An Indian princess and suffragette has inspired a new children’s book.
Sophia Duleep Singh, daughter of the last Sikh ruler of the Punjab, Maharajah Duleep Singh, grew up in Elveden near Norfolk, UK.
Sophia, a “shy but very determined young woman”, made history in the 1900s for campaigning for women’s rights, risking her privileged position and title.
My Story: Princess Sophia Duleep Singh, is written by Sufiya Ahmed, and is aimed at 9 to 13-year-olds. The new release was launched at Ancient House in Norfolk, a museum founded by Sophia’s brother, Frederick Duleep Singh, in 1921.
(via the BBC)
The princess lived life as a “typical English woman” before “looking for meaning in her life” as she grew older, explained the author.
Sophia was dedicated to campaigning for women’s rights. She sold The Suffragette paper, and joined both the Women’s Social and Political Union (WSPU), and the Women’s Tax Resistance League. The princess even led a demonstration of hundreds of women to Parliament along with Emmeline Pankhurst in 1910. That protest later became known as “Black Friday”.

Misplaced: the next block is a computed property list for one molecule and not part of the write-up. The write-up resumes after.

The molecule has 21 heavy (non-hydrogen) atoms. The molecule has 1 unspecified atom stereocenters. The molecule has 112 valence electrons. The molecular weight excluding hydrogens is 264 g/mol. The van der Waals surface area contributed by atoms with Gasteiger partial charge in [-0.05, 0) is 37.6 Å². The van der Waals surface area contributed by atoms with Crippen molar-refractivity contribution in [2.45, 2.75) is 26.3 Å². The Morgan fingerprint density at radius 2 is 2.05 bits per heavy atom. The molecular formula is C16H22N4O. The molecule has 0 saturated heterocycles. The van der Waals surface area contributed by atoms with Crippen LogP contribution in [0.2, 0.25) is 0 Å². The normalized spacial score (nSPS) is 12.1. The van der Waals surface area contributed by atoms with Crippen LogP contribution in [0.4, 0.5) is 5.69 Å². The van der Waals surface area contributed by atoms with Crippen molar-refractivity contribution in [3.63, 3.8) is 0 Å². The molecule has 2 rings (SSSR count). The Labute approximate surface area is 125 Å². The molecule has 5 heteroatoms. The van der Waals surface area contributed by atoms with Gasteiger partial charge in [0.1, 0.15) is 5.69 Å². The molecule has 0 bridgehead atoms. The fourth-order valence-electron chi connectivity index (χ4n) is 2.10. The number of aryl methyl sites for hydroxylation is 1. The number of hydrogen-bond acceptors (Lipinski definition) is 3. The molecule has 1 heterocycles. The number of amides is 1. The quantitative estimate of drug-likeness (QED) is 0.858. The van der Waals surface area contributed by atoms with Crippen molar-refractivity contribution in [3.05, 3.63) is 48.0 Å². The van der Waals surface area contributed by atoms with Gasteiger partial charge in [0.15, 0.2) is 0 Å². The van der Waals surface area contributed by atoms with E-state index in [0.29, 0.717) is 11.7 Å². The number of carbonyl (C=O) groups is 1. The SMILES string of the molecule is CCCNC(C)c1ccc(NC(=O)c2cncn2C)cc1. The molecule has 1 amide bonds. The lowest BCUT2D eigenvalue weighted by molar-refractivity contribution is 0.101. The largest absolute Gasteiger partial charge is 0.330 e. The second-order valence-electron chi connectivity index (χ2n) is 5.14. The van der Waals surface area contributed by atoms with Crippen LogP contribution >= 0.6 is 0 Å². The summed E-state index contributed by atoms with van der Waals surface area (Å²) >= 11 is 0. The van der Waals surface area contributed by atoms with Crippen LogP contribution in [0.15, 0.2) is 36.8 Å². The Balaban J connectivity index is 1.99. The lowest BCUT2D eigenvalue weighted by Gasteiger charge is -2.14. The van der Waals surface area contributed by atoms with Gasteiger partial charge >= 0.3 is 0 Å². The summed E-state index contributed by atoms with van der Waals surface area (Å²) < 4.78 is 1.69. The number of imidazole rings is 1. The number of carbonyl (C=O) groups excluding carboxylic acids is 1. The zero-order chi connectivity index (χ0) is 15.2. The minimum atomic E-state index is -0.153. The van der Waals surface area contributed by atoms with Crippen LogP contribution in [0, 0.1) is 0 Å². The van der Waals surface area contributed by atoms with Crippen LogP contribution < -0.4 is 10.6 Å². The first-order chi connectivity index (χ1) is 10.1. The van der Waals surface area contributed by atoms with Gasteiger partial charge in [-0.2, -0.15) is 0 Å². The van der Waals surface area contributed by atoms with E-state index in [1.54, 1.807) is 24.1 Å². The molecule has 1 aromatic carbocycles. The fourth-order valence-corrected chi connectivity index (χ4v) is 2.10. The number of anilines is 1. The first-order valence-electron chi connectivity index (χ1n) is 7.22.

Ms Ahmed added: “I never knew about her and I was devastated to learn there was this suffragette who looked like me.
“The people we learn about in school, we remember for the rest of our lives – for me that was Florence Nightingale.
“I hope her story will inspire children. She struggled with a sense of belonging as a woman of colour, but chose England as her home.
“She was shy, but fashionable, very determined and well-liked. She was not the loudest in the room.”
Melissa Hawker, Norfolk Museums Service learning officer, said although royal status protected the princess it also tried hold her back.
“Children love how ardently she pursued what she thought was right, they respond to that fierce morality,” she said, “But her position was a two-edged sword.
“This was a princess of the Punjab, a god-daughter of Queen Victoria and a revolutionary fighter for equality and justice.
“She was extraordinary.”